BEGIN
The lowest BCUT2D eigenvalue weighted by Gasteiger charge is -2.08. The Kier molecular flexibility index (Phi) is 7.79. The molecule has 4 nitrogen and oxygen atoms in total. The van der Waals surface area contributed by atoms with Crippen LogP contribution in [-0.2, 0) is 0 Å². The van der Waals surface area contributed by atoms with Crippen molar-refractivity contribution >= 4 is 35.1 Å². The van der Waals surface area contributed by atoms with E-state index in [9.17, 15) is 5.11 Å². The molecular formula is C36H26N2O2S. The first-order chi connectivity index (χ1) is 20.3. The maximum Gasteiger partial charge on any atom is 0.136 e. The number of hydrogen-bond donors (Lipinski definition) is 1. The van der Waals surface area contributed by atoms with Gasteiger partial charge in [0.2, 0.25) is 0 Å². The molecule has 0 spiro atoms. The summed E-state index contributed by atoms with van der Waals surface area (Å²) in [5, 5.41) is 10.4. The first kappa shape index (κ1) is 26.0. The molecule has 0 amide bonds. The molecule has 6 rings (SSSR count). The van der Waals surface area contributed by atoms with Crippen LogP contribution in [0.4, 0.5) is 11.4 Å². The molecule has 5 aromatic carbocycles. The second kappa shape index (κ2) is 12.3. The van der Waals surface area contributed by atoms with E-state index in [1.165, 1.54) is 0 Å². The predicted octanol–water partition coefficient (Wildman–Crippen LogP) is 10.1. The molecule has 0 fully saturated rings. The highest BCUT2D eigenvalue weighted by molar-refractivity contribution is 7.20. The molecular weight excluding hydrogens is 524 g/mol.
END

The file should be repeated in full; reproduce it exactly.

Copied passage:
The lowest BCUT2D eigenvalue weighted by Gasteiger charge is -2.08. The Kier molecular flexibility index (Phi) is 7.79. The molecule has 4 nitrogen and oxygen atoms in total. The van der Waals surface area contributed by atoms with Crippen LogP contribution in [-0.2, 0) is 0 Å². The van der Waals surface area contributed by atoms with Crippen molar-refractivity contribution >= 4 is 35.1 Å². The van der Waals surface area contributed by atoms with E-state index in [9.17, 15) is 5.11 Å². The molecular formula is C36H26N2O2S. The first-order chi connectivity index (χ1) is 20.3. The maximum Gasteiger partial charge on any atom is 0.136 e. The number of hydrogen-bond donors (Lipinski definition) is 1. The van der Waals surface area contributed by atoms with Gasteiger partial charge in [0.2, 0.25) is 0 Å². The molecule has 0 spiro atoms. The summed E-state index contributed by atoms with van der Waals surface area (Å²) in [5, 5.41) is 10.4. The first kappa shape index (κ1) is 26.0. The molecule has 0 amide bonds. The molecule has 6 rings (SSSR count). The van der Waals surface area contributed by atoms with Crippen LogP contribution in [0.4, 0.5) is 11.4 Å². The molecule has 5 aromatic carbocycles. The second kappa shape index (κ2) is 12.3. The van der Waals surface area contributed by atoms with E-state index in [1.165, 1.54) is 0 Å². The predicted octanol–water partition coefficient (Wildman–Crippen LogP) is 10.1. The molecule has 0 fully saturated rings. The highest BCUT2D eigenvalue weighted by molar-refractivity contribution is 7.20. The molecular weight excluding hydrogens is 524 g/mol.